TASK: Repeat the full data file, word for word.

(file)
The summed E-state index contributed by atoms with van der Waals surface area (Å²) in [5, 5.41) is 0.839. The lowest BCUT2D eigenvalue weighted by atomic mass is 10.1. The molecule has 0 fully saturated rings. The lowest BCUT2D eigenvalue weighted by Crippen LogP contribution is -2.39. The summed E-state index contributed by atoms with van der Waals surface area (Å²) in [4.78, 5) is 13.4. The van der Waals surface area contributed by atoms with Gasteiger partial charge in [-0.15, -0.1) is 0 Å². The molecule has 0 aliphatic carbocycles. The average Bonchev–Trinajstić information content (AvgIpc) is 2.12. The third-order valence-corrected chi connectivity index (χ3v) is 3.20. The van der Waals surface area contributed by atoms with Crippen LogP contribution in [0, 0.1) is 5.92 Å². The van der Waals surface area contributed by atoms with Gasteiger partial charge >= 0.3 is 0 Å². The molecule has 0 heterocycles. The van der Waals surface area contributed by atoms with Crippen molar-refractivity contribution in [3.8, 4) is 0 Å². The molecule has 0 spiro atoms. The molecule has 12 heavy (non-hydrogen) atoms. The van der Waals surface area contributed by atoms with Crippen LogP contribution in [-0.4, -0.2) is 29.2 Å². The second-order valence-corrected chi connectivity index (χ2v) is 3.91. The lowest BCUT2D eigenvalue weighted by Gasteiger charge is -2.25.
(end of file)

The summed E-state index contributed by atoms with van der Waals surface area (Å²) in [5, 5.41) is 0.839. The lowest BCUT2D eigenvalue weighted by atomic mass is 10.1. The molecule has 0 fully saturated rings. The lowest BCUT2D eigenvalue weighted by Crippen LogP contribution is -2.39. The summed E-state index contributed by atoms with van der Waals surface area (Å²) in [4.78, 5) is 13.4. The van der Waals surface area contributed by atoms with Gasteiger partial charge in [-0.15, -0.1) is 0 Å². The molecule has 0 aliphatic carbocycles. The average Bonchev–Trinajstić information content (AvgIpc) is 2.12. The third-order valence-corrected chi connectivity index (χ3v) is 3.20. The van der Waals surface area contributed by atoms with Crippen LogP contribution in [0, 0.1) is 5.92 Å². The van der Waals surface area contributed by atoms with Gasteiger partial charge >= 0.3 is 0 Å². The molecule has 0 heterocycles. The van der Waals surface area contributed by atoms with Crippen molar-refractivity contribution in [3.8, 4) is 0 Å². The molecule has 0 spiro atoms. The molecule has 12 heavy (non-hydrogen) atoms. The van der Waals surface area contributed by atoms with Crippen LogP contribution in [-0.4, -0.2) is 29.2 Å². The second-order valence-corrected chi connectivity index (χ2v) is 3.91. The lowest BCUT2D eigenvalue weighted by Gasteiger charge is -2.25.